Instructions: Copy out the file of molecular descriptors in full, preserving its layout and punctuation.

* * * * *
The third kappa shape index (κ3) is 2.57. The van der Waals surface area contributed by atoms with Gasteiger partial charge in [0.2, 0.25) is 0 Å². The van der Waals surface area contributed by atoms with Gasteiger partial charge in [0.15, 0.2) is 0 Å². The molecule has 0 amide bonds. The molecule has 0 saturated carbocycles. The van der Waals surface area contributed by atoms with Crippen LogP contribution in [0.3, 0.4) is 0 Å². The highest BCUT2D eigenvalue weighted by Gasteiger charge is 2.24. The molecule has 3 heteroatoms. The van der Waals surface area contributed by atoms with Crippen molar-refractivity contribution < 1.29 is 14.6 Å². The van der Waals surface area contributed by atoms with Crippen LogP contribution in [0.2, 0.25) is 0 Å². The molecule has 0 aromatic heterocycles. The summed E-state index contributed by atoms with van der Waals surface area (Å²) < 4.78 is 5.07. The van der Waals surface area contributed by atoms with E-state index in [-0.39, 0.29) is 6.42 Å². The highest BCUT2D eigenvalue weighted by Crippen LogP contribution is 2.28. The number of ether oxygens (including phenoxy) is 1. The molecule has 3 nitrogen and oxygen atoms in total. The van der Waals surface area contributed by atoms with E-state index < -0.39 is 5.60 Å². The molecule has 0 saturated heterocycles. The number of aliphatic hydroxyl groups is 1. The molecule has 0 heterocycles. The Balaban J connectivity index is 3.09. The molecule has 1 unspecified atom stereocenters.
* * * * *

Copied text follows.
The third kappa shape index (κ3) is 2.57. The van der Waals surface area contributed by atoms with Gasteiger partial charge in [0.2, 0.25) is 0 Å². The van der Waals surface area contributed by atoms with Gasteiger partial charge in [0.15, 0.2) is 0 Å². The molecule has 0 amide bonds. The molecule has 0 saturated carbocycles. The van der Waals surface area contributed by atoms with Crippen LogP contribution in [0.3, 0.4) is 0 Å². The highest BCUT2D eigenvalue weighted by Gasteiger charge is 2.24. The molecule has 3 heteroatoms. The van der Waals surface area contributed by atoms with Crippen molar-refractivity contribution < 1.29 is 14.6 Å². The van der Waals surface area contributed by atoms with Crippen LogP contribution in [0.2, 0.25) is 0 Å². The molecule has 0 aromatic heterocycles. The summed E-state index contributed by atoms with van der Waals surface area (Å²) < 4.78 is 5.07. The van der Waals surface area contributed by atoms with E-state index in [-0.39, 0.29) is 6.42 Å². The highest BCUT2D eigenvalue weighted by Crippen LogP contribution is 2.28. The number of ether oxygens (including phenoxy) is 1. The molecule has 3 nitrogen and oxygen atoms in total. The van der Waals surface area contributed by atoms with E-state index < -0.39 is 5.60 Å². The molecule has 0 saturated heterocycles. The number of aliphatic hydroxyl groups is 1. The molecule has 0 heterocycles. The Balaban J connectivity index is 3.09. The molecule has 1 unspecified atom stereocenters.